5. Talk of Horner being capable of handling the powerful corporate interest’s of F1 are fanciful, we know how he handled the Weber/Vettel confrontation, any self respecting team manager would have walked after the complete disregard for his authority was on show for all to see.

      1. Absolutely unsuitable for that job. The only reason he’s being touted because Bernie thinks he will be able to control him. F1 needs someone with a backbone of their own. I think we will really miss FOTA. As you mentioned Joe, there was so much potential for that organization to do so much good. The Fans Forum was a prime example.

    1. But if this talk is coming from Ecclestone, it may be just another of the diversions Joe refers to. What Bernie says often reveals very little; why he says it is a lot more informative, but harder to figure out.

    2. Contrast with Bernie’s man management style when in charge of Brabham; I remember a story about BE (all 5’2″ of him) physically dragging Derek Warwick out of his car to give it to Riccardo Patrese. Austria ’86 I think?

  6. Well I hadn’t seen any article on this matter, although it’s fair to say that not many papers actually write anything much about motorsport these days, unlike in the past. It would appear, on a strictly legal basis, that Bernie isn’t in control of the sport of F1 anyway, and so I guess it would be easier now for CVC to dump him. If I may digress for a moment, I think F1 owes a lot to Bernie, in getting it to be a professional sport, but equally he has done great harm to the sport over the years, particularly in alienating the core followers, and helping to dumb down the sport, so that it is not either as interesting as it was, nor are there the open drivers that there were. In that respect I mean that in days gone past the drivers had opinions, but these have been homogenized so that they just as well not speak at all. Senna or Mansell wouldn’t fit these days for sure, and Kimi is the only character left who doesn’t get the concept of SPIN!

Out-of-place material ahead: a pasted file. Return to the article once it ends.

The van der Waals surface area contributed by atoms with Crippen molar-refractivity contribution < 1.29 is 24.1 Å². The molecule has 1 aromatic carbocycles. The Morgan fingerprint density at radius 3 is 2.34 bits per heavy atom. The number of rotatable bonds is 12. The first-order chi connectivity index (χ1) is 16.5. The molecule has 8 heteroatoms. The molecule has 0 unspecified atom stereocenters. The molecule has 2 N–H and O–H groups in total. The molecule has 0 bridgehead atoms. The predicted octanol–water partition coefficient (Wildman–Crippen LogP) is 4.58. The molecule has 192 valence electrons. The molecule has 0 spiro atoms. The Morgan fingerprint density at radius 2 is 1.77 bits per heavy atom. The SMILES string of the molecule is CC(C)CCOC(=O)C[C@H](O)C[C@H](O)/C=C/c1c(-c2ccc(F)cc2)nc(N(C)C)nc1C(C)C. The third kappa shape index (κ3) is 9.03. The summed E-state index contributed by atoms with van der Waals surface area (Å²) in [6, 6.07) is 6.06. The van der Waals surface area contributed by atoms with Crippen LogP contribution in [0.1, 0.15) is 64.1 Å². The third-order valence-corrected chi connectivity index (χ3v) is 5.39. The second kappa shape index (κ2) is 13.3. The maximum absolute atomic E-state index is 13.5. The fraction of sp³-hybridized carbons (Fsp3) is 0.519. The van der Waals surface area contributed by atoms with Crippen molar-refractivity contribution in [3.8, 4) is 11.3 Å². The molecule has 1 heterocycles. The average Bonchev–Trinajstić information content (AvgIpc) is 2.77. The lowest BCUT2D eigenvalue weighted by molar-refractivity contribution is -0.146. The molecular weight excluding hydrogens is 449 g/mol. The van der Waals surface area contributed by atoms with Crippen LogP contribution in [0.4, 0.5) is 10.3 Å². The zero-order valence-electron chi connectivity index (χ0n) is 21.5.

It is well past time Bernie hung up his Pit Pass in my view. However, I cannot see anyone being able to run things as Bernie has, so the series is in a fix I would think, as if it is run by faceless CVC it won’t keep pace as Bernie was able to, and I can’t see a Corporate Suit working either. In fact, the only person I could see being able to fit BCE’s shoes is Niki Lauda, a businessman, racer, shrewd, calculating, perfectionist, wheeler dealer, ruthless, pragmatic, entertaining, and no discernible baggage, as well as being a clever, straightforward person with access to the sort of areas Bernie excelled in harvesting. If I were CVC I’d be on the phone to Herr Lauda…..

      1. Well he is 65 or so, I guess he could handle 10 years, and these might be a vital 10 years in getting the SPORT back into F1, and getting the fans involved again, rather than just the fatcat sponsors.

    1. Maybe Bernie will hand over control to someone selected by the teams…

      Sorry, I needed a laugh.

  7. That is about the best summation of the state of the news media in our time as I have read. It is so true and very disturbing. Finding a source of information about what is going on in the world that you can trust is difficult at best. At least I have this blog which keeps me well informed about the F1 world despite the best efforts of some “trolls” to drag it into the muck from time to time.

  8. I believe that he is looking to first and foremost distract the london based media – hence the london grand prix story again last week. It was obvious then that there was a BCE story looming.

    Bernie I am positive (as you seem to be Joe) is setting the scene and letting everyone know what ‘could’ be happening soon. My feeling is that there will be an official split between CVC and BCE until such time as he has finished his trial in germany and is more than likely let off with some sort of fine and suspended sentance. At this juncture, BCE will be bought back into the fold in a sort of handover role for someone like King.

    My own personal opinion is that King is a great leader of a public company and great driver in value for a company therefore that has shareholders. I don’t believe however having met him a few times at tracks that he has the nouse to lead in the cut and thrust world of deal makers and wheeler dealers of the F1 world. If you like, he (should he be chosen) will be the David Moyes equivalent.

    Let’s not forget FOM / Allsport has recently had corporate folk working there – David Campbell and how did that work out? The commercial F1 community at every level I know of thought him a joke.

    F1 is certainly ready to become a corporate giant, but the first person to take on that role post BCE will be taking on a poisoned chalice.

    1. Ha Ha….love the David Moyes/Justin King analogy. Yes, they’re both talented people just as long as they’re in the right environment. Put them in the ‘super league’ and……well……Everton was one thing but Man Utd something entirely different; a massive step up. Ditto Sainsburys/F1…..

    2. Joe I know its off topic but I wondered if you have ever come across an F1 travel company called Discover Grand Prix. I’m considering using them but want to check out their reputation first.